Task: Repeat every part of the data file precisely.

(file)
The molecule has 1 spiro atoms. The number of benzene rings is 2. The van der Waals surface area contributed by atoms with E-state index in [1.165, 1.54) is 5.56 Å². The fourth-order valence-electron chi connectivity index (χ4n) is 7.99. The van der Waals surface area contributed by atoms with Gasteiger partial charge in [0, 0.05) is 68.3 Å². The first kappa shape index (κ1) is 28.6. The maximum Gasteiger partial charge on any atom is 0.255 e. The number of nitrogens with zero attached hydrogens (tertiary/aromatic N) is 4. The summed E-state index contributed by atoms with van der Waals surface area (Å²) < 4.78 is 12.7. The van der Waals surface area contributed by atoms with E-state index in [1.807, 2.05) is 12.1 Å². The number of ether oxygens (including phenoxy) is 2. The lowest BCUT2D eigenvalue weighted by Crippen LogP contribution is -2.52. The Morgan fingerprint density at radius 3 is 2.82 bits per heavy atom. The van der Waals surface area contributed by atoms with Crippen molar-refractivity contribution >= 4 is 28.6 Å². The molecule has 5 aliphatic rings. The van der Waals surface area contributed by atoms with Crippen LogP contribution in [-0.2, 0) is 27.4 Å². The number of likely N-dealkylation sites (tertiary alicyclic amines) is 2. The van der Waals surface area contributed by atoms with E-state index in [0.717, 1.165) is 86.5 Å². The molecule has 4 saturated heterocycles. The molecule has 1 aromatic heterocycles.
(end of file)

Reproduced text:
The molecule has 1 spiro atoms. The number of benzene rings is 2. The van der Waals surface area contributed by atoms with E-state index in [1.165, 1.54) is 5.56 Å². The fourth-order valence-electron chi connectivity index (χ4n) is 7.99. The van der Waals surface area contributed by atoms with Gasteiger partial charge in [0, 0.05) is 68.3 Å². The first kappa shape index (κ1) is 28.6. The maximum Gasteiger partial charge on any atom is 0.255 e. The number of nitrogens with zero attached hydrogens (tertiary/aromatic N) is 4. The summed E-state index contributed by atoms with van der Waals surface area (Å²) < 4.78 is 12.7. The van der Waals surface area contributed by atoms with E-state index in [1.807, 2.05) is 12.1 Å². The number of ether oxygens (including phenoxy) is 2. The lowest BCUT2D eigenvalue weighted by Crippen LogP contribution is -2.52. The Morgan fingerprint density at radius 3 is 2.82 bits per heavy atom. The van der Waals surface area contributed by atoms with Crippen molar-refractivity contribution >= 4 is 28.6 Å². The molecule has 5 aliphatic rings. The van der Waals surface area contributed by atoms with Crippen LogP contribution in [-0.2, 0) is 27.4 Å². The number of likely N-dealkylation sites (tertiary alicyclic amines) is 2. The van der Waals surface area contributed by atoms with E-state index in [0.717, 1.165) is 86.5 Å². The molecule has 4 saturated heterocycles. The molecule has 1 aromatic heterocycles.